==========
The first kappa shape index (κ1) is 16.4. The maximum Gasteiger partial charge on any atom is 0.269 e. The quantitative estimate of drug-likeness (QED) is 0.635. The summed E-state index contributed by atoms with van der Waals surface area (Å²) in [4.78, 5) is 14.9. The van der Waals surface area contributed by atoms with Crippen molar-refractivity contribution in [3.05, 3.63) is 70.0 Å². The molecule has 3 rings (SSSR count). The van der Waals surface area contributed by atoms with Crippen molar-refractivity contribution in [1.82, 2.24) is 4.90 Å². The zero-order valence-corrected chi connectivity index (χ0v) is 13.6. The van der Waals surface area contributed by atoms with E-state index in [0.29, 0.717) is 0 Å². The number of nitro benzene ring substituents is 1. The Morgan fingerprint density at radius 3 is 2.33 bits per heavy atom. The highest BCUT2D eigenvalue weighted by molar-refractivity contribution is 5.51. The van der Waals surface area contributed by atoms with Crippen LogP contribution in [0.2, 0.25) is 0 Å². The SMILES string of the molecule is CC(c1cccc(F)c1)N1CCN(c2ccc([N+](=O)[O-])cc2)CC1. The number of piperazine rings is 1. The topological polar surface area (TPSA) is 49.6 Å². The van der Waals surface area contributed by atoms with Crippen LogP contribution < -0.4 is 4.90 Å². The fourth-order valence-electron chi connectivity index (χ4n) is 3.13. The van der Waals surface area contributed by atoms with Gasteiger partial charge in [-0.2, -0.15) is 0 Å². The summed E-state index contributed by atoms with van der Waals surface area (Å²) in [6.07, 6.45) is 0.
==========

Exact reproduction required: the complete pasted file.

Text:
The first kappa shape index (κ1) is 16.4. The maximum Gasteiger partial charge on any atom is 0.269 e. The quantitative estimate of drug-likeness (QED) is 0.635. The summed E-state index contributed by atoms with van der Waals surface area (Å²) in [4.78, 5) is 14.9. The van der Waals surface area contributed by atoms with Crippen molar-refractivity contribution in [3.05, 3.63) is 70.0 Å². The molecule has 3 rings (SSSR count). The van der Waals surface area contributed by atoms with Crippen molar-refractivity contribution in [1.82, 2.24) is 4.90 Å². The zero-order valence-corrected chi connectivity index (χ0v) is 13.6. The van der Waals surface area contributed by atoms with E-state index in [0.29, 0.717) is 0 Å². The number of nitro benzene ring substituents is 1. The Morgan fingerprint density at radius 3 is 2.33 bits per heavy atom. The highest BCUT2D eigenvalue weighted by molar-refractivity contribution is 5.51. The van der Waals surface area contributed by atoms with Crippen LogP contribution in [0.2, 0.25) is 0 Å². The SMILES string of the molecule is CC(c1cccc(F)c1)N1CCN(c2ccc([N+](=O)[O-])cc2)CC1. The number of piperazine rings is 1. The topological polar surface area (TPSA) is 49.6 Å². The van der Waals surface area contributed by atoms with Crippen LogP contribution < -0.4 is 4.90 Å². The fourth-order valence-electron chi connectivity index (χ4n) is 3.13. The van der Waals surface area contributed by atoms with Gasteiger partial charge in [-0.2, -0.15) is 0 Å². The summed E-state index contributed by atoms with van der Waals surface area (Å²) in [6.07, 6.45) is 0.